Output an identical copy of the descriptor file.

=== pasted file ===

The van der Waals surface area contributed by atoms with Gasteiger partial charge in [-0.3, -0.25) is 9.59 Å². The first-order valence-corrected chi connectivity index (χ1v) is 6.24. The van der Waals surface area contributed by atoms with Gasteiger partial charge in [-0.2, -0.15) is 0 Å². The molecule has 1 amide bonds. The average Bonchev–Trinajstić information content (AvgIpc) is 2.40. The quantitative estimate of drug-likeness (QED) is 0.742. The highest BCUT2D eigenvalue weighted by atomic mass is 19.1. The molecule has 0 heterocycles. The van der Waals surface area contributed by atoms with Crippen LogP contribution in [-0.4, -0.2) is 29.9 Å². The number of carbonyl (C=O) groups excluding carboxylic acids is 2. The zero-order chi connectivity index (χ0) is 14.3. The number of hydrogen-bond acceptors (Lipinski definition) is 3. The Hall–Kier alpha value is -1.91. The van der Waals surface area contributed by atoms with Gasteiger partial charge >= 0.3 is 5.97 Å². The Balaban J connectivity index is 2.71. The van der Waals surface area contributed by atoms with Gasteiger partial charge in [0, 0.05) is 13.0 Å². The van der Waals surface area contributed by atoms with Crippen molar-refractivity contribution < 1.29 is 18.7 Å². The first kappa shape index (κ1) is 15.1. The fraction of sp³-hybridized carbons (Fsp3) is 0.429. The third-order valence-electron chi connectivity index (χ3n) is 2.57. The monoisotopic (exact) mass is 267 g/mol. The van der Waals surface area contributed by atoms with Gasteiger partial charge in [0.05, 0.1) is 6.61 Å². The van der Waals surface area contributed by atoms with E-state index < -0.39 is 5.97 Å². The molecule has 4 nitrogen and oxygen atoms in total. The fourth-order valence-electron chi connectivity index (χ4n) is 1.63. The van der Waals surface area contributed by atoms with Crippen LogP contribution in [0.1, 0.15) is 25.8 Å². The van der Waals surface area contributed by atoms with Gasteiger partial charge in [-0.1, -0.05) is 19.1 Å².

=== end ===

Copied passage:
The van der Waals surface area contributed by atoms with Gasteiger partial charge in [-0.3, -0.25) is 9.59 Å². The first-order valence-corrected chi connectivity index (χ1v) is 6.24. The van der Waals surface area contributed by atoms with Gasteiger partial charge in [-0.2, -0.15) is 0 Å². The molecule has 1 amide bonds. The average Bonchev–Trinajstić information content (AvgIpc) is 2.40. The quantitative estimate of drug-likeness (QED) is 0.742. The highest BCUT2D eigenvalue weighted by atomic mass is 19.1. The molecule has 0 heterocycles. The van der Waals surface area contributed by atoms with Crippen LogP contribution in [-0.4, -0.2) is 29.9 Å². The number of carbonyl (C=O) groups excluding carboxylic acids is 2. The zero-order chi connectivity index (χ0) is 14.3. The number of hydrogen-bond acceptors (Lipinski definition) is 3. The Hall–Kier alpha value is -1.91. The van der Waals surface area contributed by atoms with Gasteiger partial charge >= 0.3 is 5.97 Å². The Balaban J connectivity index is 2.71. The van der Waals surface area contributed by atoms with Gasteiger partial charge in [0, 0.05) is 13.0 Å². The van der Waals surface area contributed by atoms with Crippen molar-refractivity contribution < 1.29 is 18.7 Å². The first kappa shape index (κ1) is 15.1. The fraction of sp³-hybridized carbons (Fsp3) is 0.429. The third-order valence-electron chi connectivity index (χ3n) is 2.57. The monoisotopic (exact) mass is 267 g/mol. The van der Waals surface area contributed by atoms with Gasteiger partial charge in [0.05, 0.1) is 6.61 Å². The van der Waals surface area contributed by atoms with E-state index < -0.39 is 5.97 Å². The molecule has 4 nitrogen and oxygen atoms in total. The fourth-order valence-electron chi connectivity index (χ4n) is 1.63. The van der Waals surface area contributed by atoms with Crippen LogP contribution in [0.1, 0.15) is 25.8 Å². The van der Waals surface area contributed by atoms with Gasteiger partial charge in [-0.1, -0.05) is 19.1 Å².